Iâve been asked that a few times and what it really comes down to is that Iâve never been willing to settle. And by settle, I mean that Iâve always wanted the perfect situation where Iâm creatively fulfilled and can do things I like to do and can speak my mind and be part of decision-making process for everything – t-shirt designs or songwriting or whatever. So I want that and I want to be in a good environment with people. I want to be around people who I get along with and I enjoy and Iâm like-minded with. And after all that, I need to make a living. You can have the greatest time in the world with your friends, but if you canât pay rent, you canât go on tour. So itâs really been a quest to find all of that. There have been a couple times when I thought, "This is it!" Like with Angels and Airwaves, I thought it was the best thing. We had the greatest time and all got along, but circumstances changed when Tom [Delonge] started back up with Blink  again and the whole thing took a different turn. So itâs all of those things that have motivated me to move on. Iâm just an idealist, I guess. [Laughs] I know itâs out there – I can find it. [Laughs]
Iâm so lucky and so fortunate to have been given all of these different opportunities, but life happens and things change and you just have to change with them.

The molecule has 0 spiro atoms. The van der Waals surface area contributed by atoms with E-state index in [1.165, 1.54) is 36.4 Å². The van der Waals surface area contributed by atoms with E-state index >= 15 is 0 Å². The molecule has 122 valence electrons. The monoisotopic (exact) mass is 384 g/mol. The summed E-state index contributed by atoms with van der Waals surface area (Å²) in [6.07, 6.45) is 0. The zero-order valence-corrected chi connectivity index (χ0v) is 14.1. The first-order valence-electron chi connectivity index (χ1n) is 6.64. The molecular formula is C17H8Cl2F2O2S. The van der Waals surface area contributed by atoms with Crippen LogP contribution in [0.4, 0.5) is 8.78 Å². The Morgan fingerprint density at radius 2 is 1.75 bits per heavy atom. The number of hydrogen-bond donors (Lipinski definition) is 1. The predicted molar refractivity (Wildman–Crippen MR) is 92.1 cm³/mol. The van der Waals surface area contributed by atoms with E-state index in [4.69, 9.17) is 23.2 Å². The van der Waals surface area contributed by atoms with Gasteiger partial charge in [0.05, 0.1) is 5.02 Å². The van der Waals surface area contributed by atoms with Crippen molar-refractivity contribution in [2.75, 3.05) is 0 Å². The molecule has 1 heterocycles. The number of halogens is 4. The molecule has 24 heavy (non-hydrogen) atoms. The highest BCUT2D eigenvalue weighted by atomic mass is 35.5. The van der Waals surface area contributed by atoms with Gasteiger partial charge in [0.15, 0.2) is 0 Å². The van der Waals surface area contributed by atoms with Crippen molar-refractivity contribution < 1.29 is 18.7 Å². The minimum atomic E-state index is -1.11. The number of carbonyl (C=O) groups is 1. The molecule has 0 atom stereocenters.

Whatâs your favourite type of music to play? Straight-up punk? Rockabilly?
Wellâ¦just rock and roll, I guess. Thereâs such a stigma with labeling anything as punk rock these days. As long as itâs something that I can play as loud as I want and thereâs a hook and chorus that moves me and makes me feel like Iâm really doing something, Iâm happy. So it has to be a good time, it has to be loud as shit and it has to be high-energy – as long as those things come together, Iâm in.
Of all of the different bands youâve played in, what makes playing in Against Me! unique?
Itâs the first band in a really long time that Iâve felt the freedom of aâ¦fuck, how do you say itâ¦a freedom within the actual shows. Where something can happen that was not scheduled, that was not planned, but shit is constantly happening thatâs unpredictable and exciting. You just never know. And in the way that Laura and I interact – and James [Bowman, guitarist] and Inge [Johansson, bassist] as well – we play off each other really well and thereâs a spontaneity during the shows that I havenât had for a long time. Playing along with tracks or computers or whatever it is, youâre locked into a certain thing. But with this thereâs that possibility of sudden change, which keeps it really exciting and fun.
So whatâs in the future for the band right now?
Weâll be home for another week and then itâs some touring in the US and then in Europe and then more US and then who knows. In the meantime, we have been kicking around some new ideas for songs and starting to get going on that. Who knows, the next record may come sooner than anyone thinks. It should be exciting.